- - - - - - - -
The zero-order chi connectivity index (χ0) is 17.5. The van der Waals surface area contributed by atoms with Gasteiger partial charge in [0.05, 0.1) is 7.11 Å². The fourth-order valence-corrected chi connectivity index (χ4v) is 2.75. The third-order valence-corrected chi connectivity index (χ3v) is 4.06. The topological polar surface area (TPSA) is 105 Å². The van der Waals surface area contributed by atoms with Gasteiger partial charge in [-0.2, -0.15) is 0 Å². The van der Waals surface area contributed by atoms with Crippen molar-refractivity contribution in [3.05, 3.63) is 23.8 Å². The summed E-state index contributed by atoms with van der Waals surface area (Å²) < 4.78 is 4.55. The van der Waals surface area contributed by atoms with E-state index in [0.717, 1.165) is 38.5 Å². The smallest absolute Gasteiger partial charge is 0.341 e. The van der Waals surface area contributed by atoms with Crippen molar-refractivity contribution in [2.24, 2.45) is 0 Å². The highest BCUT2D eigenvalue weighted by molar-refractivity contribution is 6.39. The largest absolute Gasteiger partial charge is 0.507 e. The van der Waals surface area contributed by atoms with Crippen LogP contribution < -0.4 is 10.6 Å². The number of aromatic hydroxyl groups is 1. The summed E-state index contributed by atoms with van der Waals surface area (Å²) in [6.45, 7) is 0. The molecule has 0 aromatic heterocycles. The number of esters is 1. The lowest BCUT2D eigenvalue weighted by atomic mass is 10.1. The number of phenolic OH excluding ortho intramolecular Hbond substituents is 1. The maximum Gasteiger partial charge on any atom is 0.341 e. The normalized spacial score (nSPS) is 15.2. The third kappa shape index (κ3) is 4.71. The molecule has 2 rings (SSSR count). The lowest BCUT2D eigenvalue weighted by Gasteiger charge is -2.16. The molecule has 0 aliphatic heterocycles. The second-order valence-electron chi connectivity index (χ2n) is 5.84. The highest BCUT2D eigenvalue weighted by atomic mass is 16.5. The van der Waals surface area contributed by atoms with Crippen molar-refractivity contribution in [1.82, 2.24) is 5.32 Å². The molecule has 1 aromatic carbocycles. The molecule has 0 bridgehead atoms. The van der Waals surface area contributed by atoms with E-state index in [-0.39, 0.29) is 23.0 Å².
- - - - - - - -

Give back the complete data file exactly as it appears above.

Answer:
The zero-order chi connectivity index (χ0) is 17.5. The van der Waals surface area contributed by atoms with Gasteiger partial charge in [0.05, 0.1) is 7.11 Å². The fourth-order valence-corrected chi connectivity index (χ4v) is 2.75. The third-order valence-corrected chi connectivity index (χ3v) is 4.06. The topological polar surface area (TPSA) is 105 Å². The van der Waals surface area contributed by atoms with Gasteiger partial charge in [-0.2, -0.15) is 0 Å². The van der Waals surface area contributed by atoms with Crippen molar-refractivity contribution in [3.05, 3.63) is 23.8 Å². The summed E-state index contributed by atoms with van der Waals surface area (Å²) < 4.78 is 4.55. The van der Waals surface area contributed by atoms with E-state index in [0.717, 1.165) is 38.5 Å². The smallest absolute Gasteiger partial charge is 0.341 e. The van der Waals surface area contributed by atoms with Crippen molar-refractivity contribution in [2.24, 2.45) is 0 Å². The highest BCUT2D eigenvalue weighted by molar-refractivity contribution is 6.39. The largest absolute Gasteiger partial charge is 0.507 e. The van der Waals surface area contributed by atoms with Crippen LogP contribution < -0.4 is 10.6 Å². The number of aromatic hydroxyl groups is 1. The summed E-state index contributed by atoms with van der Waals surface area (Å²) in [6.45, 7) is 0. The molecule has 0 aromatic heterocycles. The number of esters is 1. The lowest BCUT2D eigenvalue weighted by atomic mass is 10.1. The number of phenolic OH excluding ortho intramolecular Hbond substituents is 1. The maximum Gasteiger partial charge on any atom is 0.341 e. The normalized spacial score (nSPS) is 15.2. The third kappa shape index (κ3) is 4.71. The molecule has 2 rings (SSSR count). The lowest BCUT2D eigenvalue weighted by Gasteiger charge is -2.16. The molecule has 0 aliphatic heterocycles. The second-order valence-electron chi connectivity index (χ2n) is 5.84. The highest BCUT2D eigenvalue weighted by atomic mass is 16.5. The van der Waals surface area contributed by atoms with Crippen molar-refractivity contribution in [1.82, 2.24) is 5.32 Å². The molecule has 1 aromatic carbocycles. The molecule has 0 bridgehead atoms. The van der Waals surface area contributed by atoms with E-state index in [-0.39, 0.29) is 23.0 Å².